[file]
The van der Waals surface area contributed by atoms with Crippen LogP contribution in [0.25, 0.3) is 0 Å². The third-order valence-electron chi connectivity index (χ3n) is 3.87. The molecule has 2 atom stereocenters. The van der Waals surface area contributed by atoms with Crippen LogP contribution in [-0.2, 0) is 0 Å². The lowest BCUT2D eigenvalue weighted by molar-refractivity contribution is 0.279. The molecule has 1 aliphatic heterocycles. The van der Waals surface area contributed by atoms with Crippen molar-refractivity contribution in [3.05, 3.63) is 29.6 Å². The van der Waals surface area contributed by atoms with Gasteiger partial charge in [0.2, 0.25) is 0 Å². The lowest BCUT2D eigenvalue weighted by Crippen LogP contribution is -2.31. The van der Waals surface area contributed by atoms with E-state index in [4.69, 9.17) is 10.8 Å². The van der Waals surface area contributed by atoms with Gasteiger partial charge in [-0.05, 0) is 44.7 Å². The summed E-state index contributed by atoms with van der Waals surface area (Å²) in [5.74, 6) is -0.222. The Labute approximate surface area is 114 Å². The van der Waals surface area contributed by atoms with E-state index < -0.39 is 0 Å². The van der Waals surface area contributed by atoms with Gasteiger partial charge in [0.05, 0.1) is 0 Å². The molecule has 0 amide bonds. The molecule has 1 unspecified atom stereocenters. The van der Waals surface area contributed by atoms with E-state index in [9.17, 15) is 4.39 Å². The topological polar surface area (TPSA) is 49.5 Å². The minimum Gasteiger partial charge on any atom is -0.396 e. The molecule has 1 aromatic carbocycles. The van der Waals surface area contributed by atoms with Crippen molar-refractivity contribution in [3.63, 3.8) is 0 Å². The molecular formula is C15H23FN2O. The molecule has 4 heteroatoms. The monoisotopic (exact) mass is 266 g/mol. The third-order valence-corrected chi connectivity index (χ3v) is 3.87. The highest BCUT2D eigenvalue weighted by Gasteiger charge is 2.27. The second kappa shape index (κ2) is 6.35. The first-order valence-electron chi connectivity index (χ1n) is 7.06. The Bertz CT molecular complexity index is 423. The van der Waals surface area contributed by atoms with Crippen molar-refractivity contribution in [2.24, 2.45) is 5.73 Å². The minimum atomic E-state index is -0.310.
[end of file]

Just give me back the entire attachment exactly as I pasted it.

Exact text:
The van der Waals surface area contributed by atoms with Crippen LogP contribution in [0.25, 0.3) is 0 Å². The third-order valence-electron chi connectivity index (χ3n) is 3.87. The molecule has 2 atom stereocenters. The van der Waals surface area contributed by atoms with Crippen LogP contribution in [-0.2, 0) is 0 Å². The lowest BCUT2D eigenvalue weighted by molar-refractivity contribution is 0.279. The molecule has 1 aliphatic heterocycles. The van der Waals surface area contributed by atoms with Crippen molar-refractivity contribution in [3.05, 3.63) is 29.6 Å². The van der Waals surface area contributed by atoms with Gasteiger partial charge in [0.2, 0.25) is 0 Å². The lowest BCUT2D eigenvalue weighted by Crippen LogP contribution is -2.31. The van der Waals surface area contributed by atoms with E-state index in [4.69, 9.17) is 10.8 Å². The van der Waals surface area contributed by atoms with Gasteiger partial charge in [-0.05, 0) is 44.7 Å². The summed E-state index contributed by atoms with van der Waals surface area (Å²) in [5.74, 6) is -0.222. The Labute approximate surface area is 114 Å². The van der Waals surface area contributed by atoms with E-state index < -0.39 is 0 Å². The van der Waals surface area contributed by atoms with Gasteiger partial charge in [0.05, 0.1) is 0 Å². The molecule has 0 amide bonds. The molecule has 1 unspecified atom stereocenters. The van der Waals surface area contributed by atoms with E-state index in [9.17, 15) is 4.39 Å². The topological polar surface area (TPSA) is 49.5 Å². The minimum Gasteiger partial charge on any atom is -0.396 e. The molecule has 1 aromatic carbocycles. The van der Waals surface area contributed by atoms with Crippen molar-refractivity contribution in [3.63, 3.8) is 0 Å². The molecular formula is C15H23FN2O. The molecule has 4 heteroatoms. The monoisotopic (exact) mass is 266 g/mol. The third-order valence-corrected chi connectivity index (χ3v) is 3.87. The highest BCUT2D eigenvalue weighted by Gasteiger charge is 2.27. The second kappa shape index (κ2) is 6.35. The first-order valence-electron chi connectivity index (χ1n) is 7.06. The Bertz CT molecular complexity index is 423. The van der Waals surface area contributed by atoms with Crippen molar-refractivity contribution in [2.24, 2.45) is 5.73 Å². The minimum atomic E-state index is -0.310.